Neurotransmitters, such as glutamate, acetylcholine, serotonin, dopamine, norepinephrine, and gamma-aminobutyric acid (GABA), in the brain are important for the transmission of signals between neurons. In particular, GABA is the major inhibitory neurotransmitter. This means that the role of GABA in the brain is to counteract the action of excitatory neurotransmitters such as acetylcholine, promote relaxation, and decrease brain activity. When GABA in the brain reaches levels that are below normal or when GABA action is impaired, the neurons become overexcited, leading to excessive muscle contraction and a sense of restlessness.
GABA in the brain has the highest concentrations in areas such as the hypothalamus, hippocampus, and cortex. Neurons are separated by minute spaces called synapses through which a command or a signal travels to reach the next neuron. The neurons are not physically connected; therefore, GABA, as a brain neurotransmitter, acts like a molecular bridge. In particular, GABA binds to GABA receptors in the neuron’s plasma membrane, which results in the entry of chloride ions into the nerve cell or potassium ions out of the nerve cell. Approximately 30 to 40% of neural synapses have GABA.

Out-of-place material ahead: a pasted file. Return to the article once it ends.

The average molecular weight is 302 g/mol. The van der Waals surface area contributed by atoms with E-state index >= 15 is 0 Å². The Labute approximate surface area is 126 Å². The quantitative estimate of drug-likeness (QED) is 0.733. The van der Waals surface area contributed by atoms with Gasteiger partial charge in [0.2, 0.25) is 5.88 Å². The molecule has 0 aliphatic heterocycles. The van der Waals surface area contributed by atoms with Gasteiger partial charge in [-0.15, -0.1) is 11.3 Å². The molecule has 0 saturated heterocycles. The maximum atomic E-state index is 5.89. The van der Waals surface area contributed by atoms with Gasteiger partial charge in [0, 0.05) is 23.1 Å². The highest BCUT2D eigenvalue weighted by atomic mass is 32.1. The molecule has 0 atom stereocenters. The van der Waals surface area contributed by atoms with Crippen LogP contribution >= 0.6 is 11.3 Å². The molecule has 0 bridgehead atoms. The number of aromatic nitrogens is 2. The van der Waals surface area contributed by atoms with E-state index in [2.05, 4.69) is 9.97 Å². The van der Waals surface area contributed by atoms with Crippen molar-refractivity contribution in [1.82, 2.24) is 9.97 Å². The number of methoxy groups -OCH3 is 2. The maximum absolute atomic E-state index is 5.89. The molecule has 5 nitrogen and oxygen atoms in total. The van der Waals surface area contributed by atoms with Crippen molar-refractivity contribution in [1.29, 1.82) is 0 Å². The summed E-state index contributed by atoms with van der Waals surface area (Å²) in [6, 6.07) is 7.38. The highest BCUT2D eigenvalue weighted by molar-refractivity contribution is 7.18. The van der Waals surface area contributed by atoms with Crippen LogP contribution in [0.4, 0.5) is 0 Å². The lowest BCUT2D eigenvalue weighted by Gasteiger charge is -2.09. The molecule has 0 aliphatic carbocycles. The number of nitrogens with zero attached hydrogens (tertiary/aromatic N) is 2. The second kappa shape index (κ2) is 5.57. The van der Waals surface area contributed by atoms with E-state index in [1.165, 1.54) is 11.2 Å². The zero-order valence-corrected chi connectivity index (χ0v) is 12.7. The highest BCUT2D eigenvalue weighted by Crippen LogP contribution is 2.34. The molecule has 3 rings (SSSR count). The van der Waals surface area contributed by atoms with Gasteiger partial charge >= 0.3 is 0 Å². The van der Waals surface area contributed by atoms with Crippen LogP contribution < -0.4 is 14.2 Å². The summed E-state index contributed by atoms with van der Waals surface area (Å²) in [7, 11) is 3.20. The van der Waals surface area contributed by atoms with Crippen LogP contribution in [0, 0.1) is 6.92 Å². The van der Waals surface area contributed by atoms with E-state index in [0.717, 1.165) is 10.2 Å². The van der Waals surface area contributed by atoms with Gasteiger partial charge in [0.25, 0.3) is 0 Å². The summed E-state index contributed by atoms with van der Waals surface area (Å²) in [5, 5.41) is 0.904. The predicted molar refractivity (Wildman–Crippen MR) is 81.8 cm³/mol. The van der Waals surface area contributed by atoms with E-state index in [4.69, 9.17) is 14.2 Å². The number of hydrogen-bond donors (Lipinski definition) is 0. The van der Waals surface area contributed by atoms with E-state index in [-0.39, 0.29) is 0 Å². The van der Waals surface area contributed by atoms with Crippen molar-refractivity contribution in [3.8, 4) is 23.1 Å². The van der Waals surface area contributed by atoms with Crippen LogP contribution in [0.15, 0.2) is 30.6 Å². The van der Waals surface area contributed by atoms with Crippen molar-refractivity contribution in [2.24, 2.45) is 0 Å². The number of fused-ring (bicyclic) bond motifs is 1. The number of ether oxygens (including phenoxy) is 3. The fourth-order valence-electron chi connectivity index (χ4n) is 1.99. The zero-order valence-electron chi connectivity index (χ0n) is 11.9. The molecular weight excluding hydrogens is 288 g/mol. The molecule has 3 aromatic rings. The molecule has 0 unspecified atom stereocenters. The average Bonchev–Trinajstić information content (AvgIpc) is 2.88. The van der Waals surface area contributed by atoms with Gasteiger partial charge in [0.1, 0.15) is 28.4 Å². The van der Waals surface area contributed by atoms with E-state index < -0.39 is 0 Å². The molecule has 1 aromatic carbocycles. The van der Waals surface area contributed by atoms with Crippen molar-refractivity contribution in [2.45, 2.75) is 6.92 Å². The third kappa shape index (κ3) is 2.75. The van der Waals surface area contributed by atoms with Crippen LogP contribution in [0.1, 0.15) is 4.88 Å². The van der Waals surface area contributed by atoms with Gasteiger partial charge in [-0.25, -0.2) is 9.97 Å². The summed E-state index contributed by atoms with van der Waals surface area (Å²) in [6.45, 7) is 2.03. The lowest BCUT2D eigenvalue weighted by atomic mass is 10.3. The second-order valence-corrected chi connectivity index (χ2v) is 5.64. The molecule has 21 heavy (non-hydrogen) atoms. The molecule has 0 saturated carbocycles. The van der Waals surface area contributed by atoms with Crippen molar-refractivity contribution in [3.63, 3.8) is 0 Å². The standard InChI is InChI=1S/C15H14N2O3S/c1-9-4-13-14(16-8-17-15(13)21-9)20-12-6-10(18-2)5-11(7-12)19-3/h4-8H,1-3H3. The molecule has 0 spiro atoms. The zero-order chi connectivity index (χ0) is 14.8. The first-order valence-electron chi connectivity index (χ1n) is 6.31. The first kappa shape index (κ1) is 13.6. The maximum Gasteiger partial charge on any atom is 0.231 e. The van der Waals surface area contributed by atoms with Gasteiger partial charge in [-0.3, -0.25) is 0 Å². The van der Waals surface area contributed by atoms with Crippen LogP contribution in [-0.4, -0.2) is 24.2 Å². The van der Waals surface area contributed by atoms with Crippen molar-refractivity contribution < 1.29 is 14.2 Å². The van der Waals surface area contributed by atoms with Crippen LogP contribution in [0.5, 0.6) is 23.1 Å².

The role of GABA in the brain in promoting relaxation and in inhibiting excitation is important in understanding why drugs that enhance GABA action are used to treat several neurological or psychological disorders. For instance, during seizures, there is excessive activity in the brain cortex. To control seizures, drugs that act on GABA receptors are given, and examples of these GABAergic drugs, or GABA analogues, are benzodiazepines such as diazepam. Other drugs that simulate GABA action include flumanezil, barbiturates, and alcohol. Caffeine, on the other hand, neutralizes the actions of GABA, which is why coffee keeps people awake and active.
Other GABA uses include improvement of sleep cycles and reduction of blood pressure. Anxiety disorders may also benefit from GABAergic drugs. GABA may give symptomatic relief of back pain and arthritic conditions, and it may be used as a muscle tone regulator as well.
For people who have a deficiency of GABA, it may be given in the form of a dietary supplement, in 200 mg formulations. It is available in tablets and capsules, and may be taken four times a day, depending on the physician’s instructions. GABA does not generally cross from the blood to the brain, but it can enter near the spaces in the brain called ventricles. It has been said that if orally taken, GABA in the brain can increase the growth hormone and prolactin because of its effects on the pituitary gland.